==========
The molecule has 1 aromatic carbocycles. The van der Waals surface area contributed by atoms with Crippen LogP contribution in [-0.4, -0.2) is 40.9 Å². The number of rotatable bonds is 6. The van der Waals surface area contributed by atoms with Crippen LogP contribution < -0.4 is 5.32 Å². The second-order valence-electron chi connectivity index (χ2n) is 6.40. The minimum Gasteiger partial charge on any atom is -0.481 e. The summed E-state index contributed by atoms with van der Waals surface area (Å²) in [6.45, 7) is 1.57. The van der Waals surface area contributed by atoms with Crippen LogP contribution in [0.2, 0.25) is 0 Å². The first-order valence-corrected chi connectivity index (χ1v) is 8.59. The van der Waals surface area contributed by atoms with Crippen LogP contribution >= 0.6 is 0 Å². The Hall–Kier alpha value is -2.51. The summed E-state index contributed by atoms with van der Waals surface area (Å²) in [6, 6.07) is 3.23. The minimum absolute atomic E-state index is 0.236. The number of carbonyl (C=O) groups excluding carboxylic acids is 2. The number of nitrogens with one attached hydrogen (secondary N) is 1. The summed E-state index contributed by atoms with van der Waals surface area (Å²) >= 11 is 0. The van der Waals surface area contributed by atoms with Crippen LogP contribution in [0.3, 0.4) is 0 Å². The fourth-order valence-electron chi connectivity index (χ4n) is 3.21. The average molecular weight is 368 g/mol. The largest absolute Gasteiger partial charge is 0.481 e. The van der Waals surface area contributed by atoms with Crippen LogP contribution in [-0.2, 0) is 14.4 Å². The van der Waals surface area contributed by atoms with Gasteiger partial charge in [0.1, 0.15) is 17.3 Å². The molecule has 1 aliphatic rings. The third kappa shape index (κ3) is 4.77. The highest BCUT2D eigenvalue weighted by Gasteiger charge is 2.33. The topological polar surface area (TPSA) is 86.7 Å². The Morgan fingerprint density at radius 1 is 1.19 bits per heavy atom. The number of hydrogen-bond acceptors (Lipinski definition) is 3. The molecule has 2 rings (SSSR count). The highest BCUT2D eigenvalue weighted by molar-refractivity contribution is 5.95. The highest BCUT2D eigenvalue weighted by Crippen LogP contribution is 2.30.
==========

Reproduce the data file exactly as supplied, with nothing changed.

The molecule has 1 aromatic carbocycles. The van der Waals surface area contributed by atoms with Crippen LogP contribution in [-0.4, -0.2) is 40.9 Å². The number of rotatable bonds is 6. The van der Waals surface area contributed by atoms with Crippen LogP contribution < -0.4 is 5.32 Å². The second-order valence-electron chi connectivity index (χ2n) is 6.40. The minimum Gasteiger partial charge on any atom is -0.481 e. The summed E-state index contributed by atoms with van der Waals surface area (Å²) in [6.45, 7) is 1.57. The van der Waals surface area contributed by atoms with Crippen LogP contribution in [0.2, 0.25) is 0 Å². The first-order valence-corrected chi connectivity index (χ1v) is 8.59. The van der Waals surface area contributed by atoms with Crippen LogP contribution >= 0.6 is 0 Å². The Hall–Kier alpha value is -2.51. The summed E-state index contributed by atoms with van der Waals surface area (Å²) in [6, 6.07) is 3.23. The minimum absolute atomic E-state index is 0.236. The number of carbonyl (C=O) groups excluding carboxylic acids is 2. The number of nitrogens with one attached hydrogen (secondary N) is 1. The summed E-state index contributed by atoms with van der Waals surface area (Å²) >= 11 is 0. The van der Waals surface area contributed by atoms with Crippen LogP contribution in [0.3, 0.4) is 0 Å². The fourth-order valence-electron chi connectivity index (χ4n) is 3.21. The average molecular weight is 368 g/mol. The largest absolute Gasteiger partial charge is 0.481 e. The van der Waals surface area contributed by atoms with Crippen LogP contribution in [-0.2, 0) is 14.4 Å². The van der Waals surface area contributed by atoms with Gasteiger partial charge in [0.1, 0.15) is 17.3 Å². The molecule has 1 aliphatic rings. The third kappa shape index (κ3) is 4.77. The highest BCUT2D eigenvalue weighted by Gasteiger charge is 2.33. The topological polar surface area (TPSA) is 86.7 Å². The Morgan fingerprint density at radius 1 is 1.19 bits per heavy atom. The number of hydrogen-bond acceptors (Lipinski definition) is 3. The molecule has 2 rings (SSSR count). The highest BCUT2D eigenvalue weighted by molar-refractivity contribution is 5.95. The highest BCUT2D eigenvalue weighted by Crippen LogP contribution is 2.30.